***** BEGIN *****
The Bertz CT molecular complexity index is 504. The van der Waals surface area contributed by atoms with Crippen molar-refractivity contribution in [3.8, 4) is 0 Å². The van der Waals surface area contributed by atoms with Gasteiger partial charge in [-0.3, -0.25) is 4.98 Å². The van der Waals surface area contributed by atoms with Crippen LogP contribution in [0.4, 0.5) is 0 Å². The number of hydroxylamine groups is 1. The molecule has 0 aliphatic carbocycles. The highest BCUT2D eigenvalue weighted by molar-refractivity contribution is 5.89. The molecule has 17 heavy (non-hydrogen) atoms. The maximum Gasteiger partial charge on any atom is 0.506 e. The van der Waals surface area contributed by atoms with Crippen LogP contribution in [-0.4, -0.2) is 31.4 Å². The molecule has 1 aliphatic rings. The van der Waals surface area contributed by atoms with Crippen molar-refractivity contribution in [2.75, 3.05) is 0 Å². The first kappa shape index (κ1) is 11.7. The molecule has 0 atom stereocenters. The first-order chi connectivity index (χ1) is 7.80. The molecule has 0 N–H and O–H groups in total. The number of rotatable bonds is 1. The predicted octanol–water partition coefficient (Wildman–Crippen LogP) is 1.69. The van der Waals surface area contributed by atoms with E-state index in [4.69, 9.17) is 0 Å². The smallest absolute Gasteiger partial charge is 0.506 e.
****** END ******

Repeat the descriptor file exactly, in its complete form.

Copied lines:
The Bertz CT molecular complexity index is 504. The van der Waals surface area contributed by atoms with Crippen molar-refractivity contribution in [3.8, 4) is 0 Å². The van der Waals surface area contributed by atoms with Gasteiger partial charge in [-0.3, -0.25) is 4.98 Å². The van der Waals surface area contributed by atoms with Crippen LogP contribution in [0.4, 0.5) is 0 Å². The number of hydroxylamine groups is 1. The molecule has 0 aliphatic carbocycles. The highest BCUT2D eigenvalue weighted by molar-refractivity contribution is 5.89. The molecule has 17 heavy (non-hydrogen) atoms. The maximum Gasteiger partial charge on any atom is 0.506 e. The van der Waals surface area contributed by atoms with Crippen LogP contribution in [-0.4, -0.2) is 31.4 Å². The molecule has 1 aliphatic rings. The van der Waals surface area contributed by atoms with Crippen molar-refractivity contribution in [2.75, 3.05) is 0 Å². The first kappa shape index (κ1) is 11.7. The molecule has 0 atom stereocenters. The first-order chi connectivity index (χ1) is 7.80. The molecule has 0 N–H and O–H groups in total. The number of rotatable bonds is 1. The predicted octanol–water partition coefficient (Wildman–Crippen LogP) is 1.69. The van der Waals surface area contributed by atoms with E-state index in [4.69, 9.17) is 0 Å². The smallest absolute Gasteiger partial charge is 0.506 e.